June 5 we got to our land late in the afternoon and to recover from cleaning our house and battling red squirrels in the attic, I took my usual circle hike down to the Deep Pond, up through the woods, up Boundary Pond, and back to the house. I didn’t notice any new wrinkles around the Deep Pond save for another set of raccoon tracks in the silt along the inlet. On my hike up the ridge in the woods, where it was cooler and no deer flies, I found a pattern of green and brown. All the Spring flowers are gone. I got into my chair overlooking the Boundary Pond beaver lodge a little after 5pm. There were more mosquitoes about but instead of buzzing around my head, they kept landing on my hands which made them easy to manage. There were no beavers out as far as I could see. As usual the first ripples I saw in the pond were made by some mallards who flew off. Then gusts of wind kept the pond rippling, though damped by the spreading duck weed.
A phoebe or kingbird made a daring dive straight down, after an insect, I suppose. Then at about 5:20 the ripples in front of me began to rock, and soon enough a beaver appeared, didn’t seem to notice, and swam up pond through some duck weed.
However, it did swim a long ways under water. As I tried to read the ripples in order to figure out where it went, a female mallard flew back into the pond, stepped up on a log and preened her feathers.
Then the beaver reappeared, swimming slowly by her.
I thought it went over to the east shore where the stripped hemlocks are, which made sense. But I didn’t see it climb on shore. To get back to the house I walked up the east shore of the pond. I got another photo of the hole next to where I saw a beaver camped out during the day.
It looks a bit more dug out but that could just be caused by light and shadows being different than the last time I took a photo. While I didn’t notice any new stripping of the hemlocks, it looked like a beaver had rolled away the rocks I used to protect the engirdled bark of a big old maple, and that it did some more gnawing. Here is a photo the natural blockade that I put up back on the 31st,
And here is how it looked today.
I can’t think of any other animal that would have moved the rocks. So much for my theory that a little impediment can divert a beaver browsing for something to gnaw. Then up along the west shore of the channel through the Last Pool, I saw that a beaver cut a hemlock down and stripped most of the bark off the trunk.
The beavers have girdled a couple dozen hemlocks of various sizes along the east shore of Boundary Pond and not cut down one. Finally I checked the wallow above the Last Pool to see if the beaver had gone through it. I didn’t see fresh tracks leaving the wallow going up the valley, but a beaver had pushed up a little more mud in the front of the wallow.
I can’t quite figure out why a beaver would feel comfortable here and why it would want to keep pushing up the mud. No water will flow down here until the late fall or next spring.
June 6 we had steady rain in the night, much of the morning, then wind blown drizzle, and it was cold. I walked down the road and saw swirling fog on the Deep Pond formed by the cold kissing the warm water of the pond. I continued down to White Swamp and at three places saw where raccoons had dug out turtle eggs along the edge of the road, including the spot where I had seen the turtle at work.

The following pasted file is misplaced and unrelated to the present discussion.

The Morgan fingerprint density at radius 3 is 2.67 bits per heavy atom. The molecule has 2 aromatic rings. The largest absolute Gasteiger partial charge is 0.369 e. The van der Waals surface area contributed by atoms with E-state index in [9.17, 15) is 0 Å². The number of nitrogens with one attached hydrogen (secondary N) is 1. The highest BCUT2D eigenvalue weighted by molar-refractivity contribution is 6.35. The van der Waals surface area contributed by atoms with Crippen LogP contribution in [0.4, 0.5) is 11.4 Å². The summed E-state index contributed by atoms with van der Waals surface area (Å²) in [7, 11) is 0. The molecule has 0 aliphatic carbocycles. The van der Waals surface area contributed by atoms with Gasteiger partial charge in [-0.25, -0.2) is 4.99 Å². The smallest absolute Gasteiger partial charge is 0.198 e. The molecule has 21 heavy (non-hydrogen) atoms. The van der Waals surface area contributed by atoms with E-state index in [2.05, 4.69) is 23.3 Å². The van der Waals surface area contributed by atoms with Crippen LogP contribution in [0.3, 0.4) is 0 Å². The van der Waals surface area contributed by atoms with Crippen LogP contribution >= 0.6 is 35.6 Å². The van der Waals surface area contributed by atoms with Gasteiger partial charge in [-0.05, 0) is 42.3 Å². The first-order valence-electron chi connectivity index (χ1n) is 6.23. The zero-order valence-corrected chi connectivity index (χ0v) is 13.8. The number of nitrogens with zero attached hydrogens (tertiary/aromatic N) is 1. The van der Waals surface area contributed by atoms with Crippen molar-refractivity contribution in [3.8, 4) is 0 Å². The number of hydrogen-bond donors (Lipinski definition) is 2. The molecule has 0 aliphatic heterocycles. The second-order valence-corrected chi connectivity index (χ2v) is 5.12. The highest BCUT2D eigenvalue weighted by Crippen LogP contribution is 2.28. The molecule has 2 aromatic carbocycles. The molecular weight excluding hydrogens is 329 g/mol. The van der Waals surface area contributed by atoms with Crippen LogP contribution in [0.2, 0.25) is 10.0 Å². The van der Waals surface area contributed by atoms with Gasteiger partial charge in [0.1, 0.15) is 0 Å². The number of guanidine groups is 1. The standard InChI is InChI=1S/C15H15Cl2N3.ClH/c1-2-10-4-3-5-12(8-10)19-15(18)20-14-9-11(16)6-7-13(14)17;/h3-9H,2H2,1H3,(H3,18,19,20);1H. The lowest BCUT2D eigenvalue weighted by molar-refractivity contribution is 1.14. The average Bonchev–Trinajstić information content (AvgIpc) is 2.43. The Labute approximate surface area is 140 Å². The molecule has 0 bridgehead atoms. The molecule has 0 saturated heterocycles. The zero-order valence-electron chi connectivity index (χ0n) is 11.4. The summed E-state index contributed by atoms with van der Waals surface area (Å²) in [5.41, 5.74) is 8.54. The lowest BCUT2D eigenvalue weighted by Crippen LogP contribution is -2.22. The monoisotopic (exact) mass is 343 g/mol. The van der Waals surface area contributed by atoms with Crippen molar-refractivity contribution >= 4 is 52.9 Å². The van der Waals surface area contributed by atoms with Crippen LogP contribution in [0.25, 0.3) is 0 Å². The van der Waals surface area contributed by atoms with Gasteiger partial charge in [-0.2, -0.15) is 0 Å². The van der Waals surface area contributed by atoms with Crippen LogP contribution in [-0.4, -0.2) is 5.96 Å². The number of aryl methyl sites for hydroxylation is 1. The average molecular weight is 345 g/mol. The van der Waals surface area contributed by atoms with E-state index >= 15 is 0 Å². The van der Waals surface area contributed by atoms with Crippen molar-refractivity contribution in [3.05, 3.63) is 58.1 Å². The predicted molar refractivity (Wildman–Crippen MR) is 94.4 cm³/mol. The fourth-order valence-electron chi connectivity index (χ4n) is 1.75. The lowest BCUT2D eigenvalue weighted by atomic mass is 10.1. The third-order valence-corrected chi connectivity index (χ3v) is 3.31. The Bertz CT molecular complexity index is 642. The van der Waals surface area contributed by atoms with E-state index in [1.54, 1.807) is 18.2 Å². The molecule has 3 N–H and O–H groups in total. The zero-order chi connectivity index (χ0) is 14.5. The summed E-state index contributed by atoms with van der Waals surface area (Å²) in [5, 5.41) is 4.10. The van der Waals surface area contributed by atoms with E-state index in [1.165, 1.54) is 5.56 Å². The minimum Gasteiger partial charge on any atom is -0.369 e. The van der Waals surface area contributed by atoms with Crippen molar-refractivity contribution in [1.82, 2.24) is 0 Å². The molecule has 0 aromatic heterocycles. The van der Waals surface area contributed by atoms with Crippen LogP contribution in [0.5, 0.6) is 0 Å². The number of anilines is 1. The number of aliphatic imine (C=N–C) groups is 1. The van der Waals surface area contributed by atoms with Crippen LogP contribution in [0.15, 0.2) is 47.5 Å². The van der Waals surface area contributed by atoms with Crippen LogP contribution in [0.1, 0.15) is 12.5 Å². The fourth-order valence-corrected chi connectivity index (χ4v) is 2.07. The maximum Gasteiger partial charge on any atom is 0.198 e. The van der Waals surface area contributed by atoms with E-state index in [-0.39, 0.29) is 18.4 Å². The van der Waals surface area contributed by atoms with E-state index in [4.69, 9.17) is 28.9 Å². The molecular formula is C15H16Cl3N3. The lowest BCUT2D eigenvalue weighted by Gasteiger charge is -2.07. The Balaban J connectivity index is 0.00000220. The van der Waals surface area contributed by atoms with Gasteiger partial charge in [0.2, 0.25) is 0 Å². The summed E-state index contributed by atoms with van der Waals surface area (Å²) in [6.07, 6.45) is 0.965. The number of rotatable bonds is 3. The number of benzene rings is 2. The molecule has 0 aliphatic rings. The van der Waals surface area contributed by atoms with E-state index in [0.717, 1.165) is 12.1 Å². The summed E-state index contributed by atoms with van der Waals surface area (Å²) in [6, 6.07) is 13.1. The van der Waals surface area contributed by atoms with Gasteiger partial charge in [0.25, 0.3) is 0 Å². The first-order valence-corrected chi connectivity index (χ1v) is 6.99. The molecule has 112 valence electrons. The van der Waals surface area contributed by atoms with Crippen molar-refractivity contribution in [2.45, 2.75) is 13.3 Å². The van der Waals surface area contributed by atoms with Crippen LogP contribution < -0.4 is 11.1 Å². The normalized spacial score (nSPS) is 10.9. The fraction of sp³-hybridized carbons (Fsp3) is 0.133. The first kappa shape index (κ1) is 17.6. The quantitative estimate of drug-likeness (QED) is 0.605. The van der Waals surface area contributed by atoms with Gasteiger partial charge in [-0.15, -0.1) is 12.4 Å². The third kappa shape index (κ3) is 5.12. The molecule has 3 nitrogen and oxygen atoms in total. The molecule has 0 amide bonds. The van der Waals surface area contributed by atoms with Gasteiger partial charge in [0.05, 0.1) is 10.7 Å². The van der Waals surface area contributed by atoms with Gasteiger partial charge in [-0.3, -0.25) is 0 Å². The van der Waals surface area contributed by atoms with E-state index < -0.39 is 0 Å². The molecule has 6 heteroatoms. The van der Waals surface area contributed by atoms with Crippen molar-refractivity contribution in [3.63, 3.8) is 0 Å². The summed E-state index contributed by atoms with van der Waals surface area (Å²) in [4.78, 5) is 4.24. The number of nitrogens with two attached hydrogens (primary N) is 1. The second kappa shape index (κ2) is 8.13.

When I got to the edge of the woods down where the road crosses the shores of the swamp, I heard some frantic whistling and then at least two male rose breasted grosbeaks and two females flew by me. I saw the two males rest briefly on a branch in front of me and then they flew out into the rain and down the road. I assume they were battling but I couldn’t see them any more. We went home to the Island, and then when the rain finally stopped in the late afternoon, I walked around South Bay to take photos of what I saw on my kayak trip a few days ago and to see what was new. Well, everything was wet and green. I saw the white wood anemones all around but none of the photos really worked. I did better capturing the geese families leaving the shore and converging with their prides and joys.
A pair of mallards had led the way, and just after I snapped the photo, a kingfisher flew by. I managed to get a photo of one yellow flag iris.
They usually grow in bigger clumps. Then I got a photo of the spread of water lilies,
and, while standing on the shore, a good a close as I could get of one lily.
And I took a photo of some spatterdock.
On the shore I saw a sleeping white moth trying to pass as a flower, latched underneath a green leaf.
Then I checked for otter signs. There were no otter scats in the docking rock latrine, and the only new wrinkle that I had to explain at the latrine above the entrance to South Bay is why big clods of moss have been ripped off the rock.
There are also crayfish parts that I haven’t seen before because I know I would have taken a photo of two blue claws.
But I only saw goose poop. Otters leave more tokens of their presence so I have to credit raccoons. Or do birds snag crayfish and then bring them to the rocks to break them up -- hard to imagine that. Then I walked up to Audubon Pond to see if the beavers are still making themselves at home in the little pond they fashioned below the embankment. I didn’t see any major new work and the pond didn’t look muddy,
but there has been a lot of fresh water pouring down the drain and into the little pond. I headed back along the South Bay trail not expecting to see any more activity but when I got down toward the end of the cove, I saw that the largest and youngest family of goslings was up in the grass just off the trail.